|Posted by goldenplum on May 7, 2015 at 7:00 AM||comments (0)|
From Tea with Morbius
Jamie's background as a Jacobite had not really been explored prior to this audio. It was nice to see Jamie in a situation where he understood what was going on and was less of a fish out of water. Yet he soon gets into trouble and has his own Aztecs moment, attempting to change history. This is brought to us via Frazer Hines who is on top form. He not only reprises Jamie brilliantly, but gives an uncanny impression of Troughton. Frazer is assisted by Andrew Fettes, who plays too roles extremely well; the tortured and embittered James II/VII and the cynical civil servant-like Celestial Intervention Agent.
On the whole, I enjoyed this story and thought it was well done. It was great hear the Second Doctor dragging up again and disguising himself and Jamie as washer women. However, it does suffer from a problem with pacing and feels rather rushed. The interesting idea of a change in timelines is not really developed. More importantly, I felt Jamie was far too quick to accept that history could not be changed. There was no sense of conflict or discomfort in his betrayal of James II/VII.
According to this audio, Jamie lived a very happy and contented life Post-War Games (+ Season 6B).
|Posted by goldenplum on December 4, 2014 at 11:40 AM||comments (0)|
From TARDIS Eruditorum -
It's January 14, 1967. Tom Jones has yet to give up number one, though he will in a week when The Monkees take number one with "I'm a Believer." It is worth remarking on the nature of The Monkees as a band - an American band manufactured for popular success in an attempt to reverse-engineer the Beatles at the exact same time that the Beatles were busy exploding their own formula recording Sergeant Pepper. In fact, the top three singles when the second episode of The Underwater Menace aired are an instruction manual in 1967 - corporate pseudo-mods, Tom Jones, and The Who with "Happy Jack," complete with psychedelic cover. The Monkees retain number one for the duration of The Underwater Menace, with #2 and #3 switching to Cat Stevens in his first really big single and The Move, a Birmingham rock band, with "Night of Fear," a song that is very obviously about a bad acid trip.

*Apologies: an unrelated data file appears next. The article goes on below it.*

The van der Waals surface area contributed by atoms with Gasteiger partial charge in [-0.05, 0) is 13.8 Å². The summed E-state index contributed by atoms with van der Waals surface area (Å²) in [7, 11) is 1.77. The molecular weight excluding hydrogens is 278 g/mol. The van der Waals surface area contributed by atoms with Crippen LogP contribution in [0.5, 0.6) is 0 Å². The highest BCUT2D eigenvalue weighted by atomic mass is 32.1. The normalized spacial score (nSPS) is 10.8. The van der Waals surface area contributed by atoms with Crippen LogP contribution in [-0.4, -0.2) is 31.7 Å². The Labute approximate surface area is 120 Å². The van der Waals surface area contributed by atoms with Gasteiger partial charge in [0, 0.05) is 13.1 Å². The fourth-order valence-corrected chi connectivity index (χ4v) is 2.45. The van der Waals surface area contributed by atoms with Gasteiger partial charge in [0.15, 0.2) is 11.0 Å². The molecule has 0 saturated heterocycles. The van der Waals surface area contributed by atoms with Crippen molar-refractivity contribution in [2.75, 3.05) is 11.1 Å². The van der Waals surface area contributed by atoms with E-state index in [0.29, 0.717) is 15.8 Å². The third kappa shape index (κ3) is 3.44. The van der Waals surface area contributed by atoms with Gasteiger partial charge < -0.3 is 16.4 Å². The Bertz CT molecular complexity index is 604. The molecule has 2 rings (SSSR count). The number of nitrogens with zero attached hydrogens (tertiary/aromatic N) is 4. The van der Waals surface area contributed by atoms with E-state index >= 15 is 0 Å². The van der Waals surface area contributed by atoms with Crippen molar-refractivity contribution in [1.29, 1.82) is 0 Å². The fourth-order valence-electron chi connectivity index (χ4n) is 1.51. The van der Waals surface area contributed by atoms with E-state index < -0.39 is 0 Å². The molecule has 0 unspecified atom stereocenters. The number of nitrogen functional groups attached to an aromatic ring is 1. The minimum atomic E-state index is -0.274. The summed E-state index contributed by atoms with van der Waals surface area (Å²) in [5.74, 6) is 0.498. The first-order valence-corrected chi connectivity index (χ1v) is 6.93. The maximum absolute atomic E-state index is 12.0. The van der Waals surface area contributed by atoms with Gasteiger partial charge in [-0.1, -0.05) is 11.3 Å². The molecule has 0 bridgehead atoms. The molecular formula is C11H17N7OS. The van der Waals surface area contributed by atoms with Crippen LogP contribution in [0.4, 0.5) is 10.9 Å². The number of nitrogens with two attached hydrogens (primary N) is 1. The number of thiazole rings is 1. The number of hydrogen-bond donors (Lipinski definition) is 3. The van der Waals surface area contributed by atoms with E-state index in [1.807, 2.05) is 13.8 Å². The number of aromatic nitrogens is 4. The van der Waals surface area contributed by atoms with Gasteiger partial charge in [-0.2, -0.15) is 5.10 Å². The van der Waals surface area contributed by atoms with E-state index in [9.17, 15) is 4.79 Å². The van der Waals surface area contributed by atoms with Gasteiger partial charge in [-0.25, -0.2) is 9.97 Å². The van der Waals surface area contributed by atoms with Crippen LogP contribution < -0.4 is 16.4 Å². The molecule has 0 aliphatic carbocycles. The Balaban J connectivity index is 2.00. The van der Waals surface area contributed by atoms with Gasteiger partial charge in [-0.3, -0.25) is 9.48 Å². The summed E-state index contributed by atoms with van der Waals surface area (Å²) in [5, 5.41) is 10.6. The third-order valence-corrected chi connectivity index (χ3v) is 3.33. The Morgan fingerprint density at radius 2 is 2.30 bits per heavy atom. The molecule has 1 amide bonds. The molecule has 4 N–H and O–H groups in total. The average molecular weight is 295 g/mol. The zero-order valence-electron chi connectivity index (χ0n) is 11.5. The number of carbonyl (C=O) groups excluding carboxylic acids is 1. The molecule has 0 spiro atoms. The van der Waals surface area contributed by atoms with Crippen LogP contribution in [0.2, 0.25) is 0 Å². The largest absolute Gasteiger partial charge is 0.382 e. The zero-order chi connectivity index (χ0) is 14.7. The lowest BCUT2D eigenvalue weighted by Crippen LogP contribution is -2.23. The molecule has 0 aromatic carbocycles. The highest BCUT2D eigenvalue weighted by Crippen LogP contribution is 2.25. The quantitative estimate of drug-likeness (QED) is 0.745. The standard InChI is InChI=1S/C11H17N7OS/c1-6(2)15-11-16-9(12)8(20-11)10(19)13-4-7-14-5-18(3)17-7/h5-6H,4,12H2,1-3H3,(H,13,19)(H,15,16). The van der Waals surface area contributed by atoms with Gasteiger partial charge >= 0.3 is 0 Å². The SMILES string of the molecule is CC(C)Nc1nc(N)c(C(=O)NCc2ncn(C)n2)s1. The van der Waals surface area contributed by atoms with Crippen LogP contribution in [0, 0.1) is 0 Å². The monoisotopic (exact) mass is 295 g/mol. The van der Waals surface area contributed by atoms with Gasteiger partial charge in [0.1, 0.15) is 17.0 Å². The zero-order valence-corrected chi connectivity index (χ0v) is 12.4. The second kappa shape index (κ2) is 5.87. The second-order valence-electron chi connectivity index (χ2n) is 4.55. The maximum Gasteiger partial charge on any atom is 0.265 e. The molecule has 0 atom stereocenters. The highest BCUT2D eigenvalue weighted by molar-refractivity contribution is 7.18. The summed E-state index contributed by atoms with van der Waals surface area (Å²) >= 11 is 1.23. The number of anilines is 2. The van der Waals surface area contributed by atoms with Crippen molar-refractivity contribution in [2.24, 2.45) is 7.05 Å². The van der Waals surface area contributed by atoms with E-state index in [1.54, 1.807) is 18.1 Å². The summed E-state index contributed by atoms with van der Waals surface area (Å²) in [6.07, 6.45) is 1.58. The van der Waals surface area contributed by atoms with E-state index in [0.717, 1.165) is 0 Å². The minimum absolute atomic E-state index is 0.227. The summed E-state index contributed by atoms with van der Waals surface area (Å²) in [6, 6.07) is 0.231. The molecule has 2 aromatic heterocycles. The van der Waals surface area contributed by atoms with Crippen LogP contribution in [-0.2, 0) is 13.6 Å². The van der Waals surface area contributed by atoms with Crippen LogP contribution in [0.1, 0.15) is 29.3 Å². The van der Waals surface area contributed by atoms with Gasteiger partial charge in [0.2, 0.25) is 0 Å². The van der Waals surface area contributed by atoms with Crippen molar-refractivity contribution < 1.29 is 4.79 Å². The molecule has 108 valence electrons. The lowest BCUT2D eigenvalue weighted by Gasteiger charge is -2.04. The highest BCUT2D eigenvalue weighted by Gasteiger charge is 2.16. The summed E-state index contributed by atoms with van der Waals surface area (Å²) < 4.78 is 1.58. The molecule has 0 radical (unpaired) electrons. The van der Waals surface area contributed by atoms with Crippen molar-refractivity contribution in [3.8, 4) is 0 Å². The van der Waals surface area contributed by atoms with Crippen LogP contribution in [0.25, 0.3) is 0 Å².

Meanwhile, in news that does not sing, the US is found out for experimenting with germ warfare, the opening strains of the Summer of Love happen in San Francisco with the Human Be-In, which also introduces psychedelic culture to the masses (never mind that Doctor Who did it two months earlier. In a week or so we'll watch, astonished, as Doctor Who invents steampunk in 1967 and gets no credit for that either). The UK begins negotiating to enter the European Economic Community, pre-human fossils are discovered in Kenya... and we're so far two days into the four weeks this story ran. Thankfully things slow down, and over the rest of it the major news consists of the UK nationalizing 90% of the steel industry, the Apollo 1 disaster happens, and the US, USSR, and UK (who were apparently still expected to make it to space in 1967 - a fact that may be relevant in 1970 for our purposes) sign the Outer Space Treaty to demilitarize space.
If you have the sense that the 1960s are kicking into high gear very suddenly, you're not far off. So I am deeply amused to bring you The Underwater Menace, which, according to Doctor Who Magazine's definitive "Mighty 200" fan poll, is the worst story we've yet covered - one of the ten worst Doctor Who stories of all time, in fact. And so, even though its quality is by miles the least interesting thing about The Underwater Menace, I suppose we should start there.